Recording after the nearly simultaneous deaths of her grandfather and her beloved dog, Williams faces and embraces mortality. In the opening track, "Century Plant," she takes inspiration from a cactus that blooms only once in a hundred years. "Hey, do you want to come out / And play the game?" she asks. "It's never too late." As she celebrates ecstatic moments in "Love" and "Sunshine Country," ordinary pleasures in "Polish Those Shoes" and "When We Sing Together," the music, in its intricate, elegant textures and multipart harmonies, matches, even illustrates, her writerly attention to the concrete and particular.

"This moment will never be again," Williams acknowledges in the title track to her live CD, This Moment: In Toronto with the Loose Band (1995, Atlantic), on which a new song called "Graveyard" directly addresses the somber reality beneath Loose's lighthearted surface. A souvenir of her first-ever tour as a headliner, This Moment really marks Williams's transition to full-fledged, so-called alternative country. The top-notch Loose Band--musicians who'd played on Loose, though not necessarily together--equal or better Williams's studio arrangements, while David Mansfield (like Steven Soles, a former Dylan sideman and member of the Alpha Band) provides the genre's characteristic southwestern accents on violin, mandolin, and pedal steel.

Williams's next studio recording, Musings of a Creek Dipper (1998, Atlantic), finds her roaming through alt-country. Contributing to the record's tranquil, spacious sound are bassist Joey Burns and drummer John Convertino (Giant Sand's rhythm section and the masterminds behind Calexico) and singer/songwriters Buddy and Julie Miller (of Buddy and Julie Miller--only kidding!). More surprisingly, Wendy Melvoin and Lisa Coleman, better known as Wendy and Lisa of Prince's Revolution, play nearly all the instruments and sing backup vocals on "train song (demise of the caboose)," a fairly wacky, slightly funky number that reminisces about old-fashioned railroads and argues for a national, solar-polared rail system. (In fact, Williams felt so strongly about this issue that, just this once, she provided the lyrics in the CD booklet. She normally doesn't print lyrics, she explained in a note, because listeners do such a good job making up their own.)

Coproduced by Trina Shoemaker (who'd worked on, for example, late Throwing Musings and early Lisa Germano records), Creek Dipper feels like a concept album about nature and flow. With titles such as "periwinkle sky," "kashmir's corn," "tree song (eucalyptus lullabye)," "grandpa in the cornpatch," and "blackbirds rise" (a retitled version of "Graveyard"), its dozen songs lope along pleasantly, although some lose their distinctiveness in the overall drift. The blurry and obscured cover photos on Water to Drink (2000, Atlantic) threaten simply more of the same, but Williams and coproducer J. C. Hopkins (of the obscure folk-rock band Flophouse) create a cohesive sound that encompasses various styles while preserving each song's melody and identity. From the guitar-noisy drone of "Grandma's Hat Pin" to the pop-soul of "Gladys and Lucy" to the girl-group-meets-chanson of "Claude" to the stately, classic-rock shuffle of "A Little Bit of Love," the songs are mature but still playful, professional but utterly personal, consistently engaging even when lyrically obscure. They celebrate love, but often approach it from odd angles, as in "Lagniappe," a country-soul homage to the Louisiana word for "a little something extra," and "Junk," a Neil Young-meets-the-Beatles-like acknowledgment that "one man's junk is another man's jewel." Criminally overlooked and currently out of print, Water to Drink may be the culmination of every path Williams has taken to this point, and its mandolin-and-horn-embellished ballad "Joy of Love," with intertwined harmonies by Mark Olson and Petra Haden (daughter of jazz bassist Charlie Haden, and once a member of the indie-pop band with the uncapitalized but punctuated name that dog.), might be Williams's single most beautiful and sophisticated performance yet.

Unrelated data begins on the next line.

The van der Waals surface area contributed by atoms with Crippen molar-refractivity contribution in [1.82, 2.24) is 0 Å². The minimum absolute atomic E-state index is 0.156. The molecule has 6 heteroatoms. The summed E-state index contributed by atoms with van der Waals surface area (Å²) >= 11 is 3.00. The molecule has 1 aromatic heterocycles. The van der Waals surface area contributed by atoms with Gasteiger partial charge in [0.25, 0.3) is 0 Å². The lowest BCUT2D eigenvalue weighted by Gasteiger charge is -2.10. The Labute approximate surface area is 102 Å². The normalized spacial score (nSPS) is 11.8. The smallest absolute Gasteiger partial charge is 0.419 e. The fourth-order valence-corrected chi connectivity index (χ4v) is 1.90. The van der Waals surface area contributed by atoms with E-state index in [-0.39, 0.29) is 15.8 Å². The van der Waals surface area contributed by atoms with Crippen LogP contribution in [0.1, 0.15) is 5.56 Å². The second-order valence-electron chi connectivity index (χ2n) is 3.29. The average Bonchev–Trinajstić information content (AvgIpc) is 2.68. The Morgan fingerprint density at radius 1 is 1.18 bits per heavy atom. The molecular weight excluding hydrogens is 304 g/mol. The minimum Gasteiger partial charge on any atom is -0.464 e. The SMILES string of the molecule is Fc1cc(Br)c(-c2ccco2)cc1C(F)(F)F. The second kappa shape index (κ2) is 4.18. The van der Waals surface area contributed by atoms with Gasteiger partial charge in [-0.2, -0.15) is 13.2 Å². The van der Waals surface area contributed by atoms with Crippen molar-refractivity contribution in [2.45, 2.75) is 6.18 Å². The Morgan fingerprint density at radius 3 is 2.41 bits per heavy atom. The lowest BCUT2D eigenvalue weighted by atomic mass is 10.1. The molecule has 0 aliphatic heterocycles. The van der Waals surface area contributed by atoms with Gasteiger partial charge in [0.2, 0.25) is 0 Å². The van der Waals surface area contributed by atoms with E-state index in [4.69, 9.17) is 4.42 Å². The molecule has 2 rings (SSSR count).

Van Dyke Parks makes another guest appearance on Water to Drink, providing string arrangements on two of three covers, the standards "Until the Real Thing Comes Along" and "Young at Heart." (The third cover is the title track, an English translation of Antonio Carlos Jobim's "Agua de Beber" and Williams's first venture into Brazilian rhythms.) Parks doesn't contribute to Sings Some Ol' Songs, but Williams's latest covers seem drawn from the same vein and, indeed, largely derive from the sessions for Loose and Water to Drink. Of course, she has been updating classics, magnificently, all along: "What a Wonderful World," "Nature's Way," "Nature Boy," "Imagination," "Smoke Gets in Your Eyes." An entire CD of other people's songs shouldn't surprise us, yet most objective listeners, people other than Williams's diehard fans, wouldn't think to pair her voice with, say, "Moon River." In giving the "ol' song" her all, though, she makes it her own, as she interprets other songs we've heard countless times (such as "Over the Rainbow," "My Funny Valentine," "As Time Goes By," Jobim's "And Roses and Roses") and a few that are less familiar ("Keep Sweeping the Cobwebs Off the Moon," "Mongoose," "Do You Know What It Means to Miss New Orleans"). If on Water to Drink, Victoria Williams finally, irrefutably, became an all-around great record-maker--singer, songwriter, guitarist, arranger, producer--on Sings Some Ol' Songs, she reminds us that making records is finally, irrefutably, about giving a voice to other people's emotions. "I'm old fashioned," she sings, delivering a standard by Jerome Kern and Johnny Mercer. "That's how I want to be / As long as you agree / To stay old-fashioned with me." As she's done throughout her career, Williams invites us to loosen up, let down our guards, and listen to her music as open-heartedly as she creates it.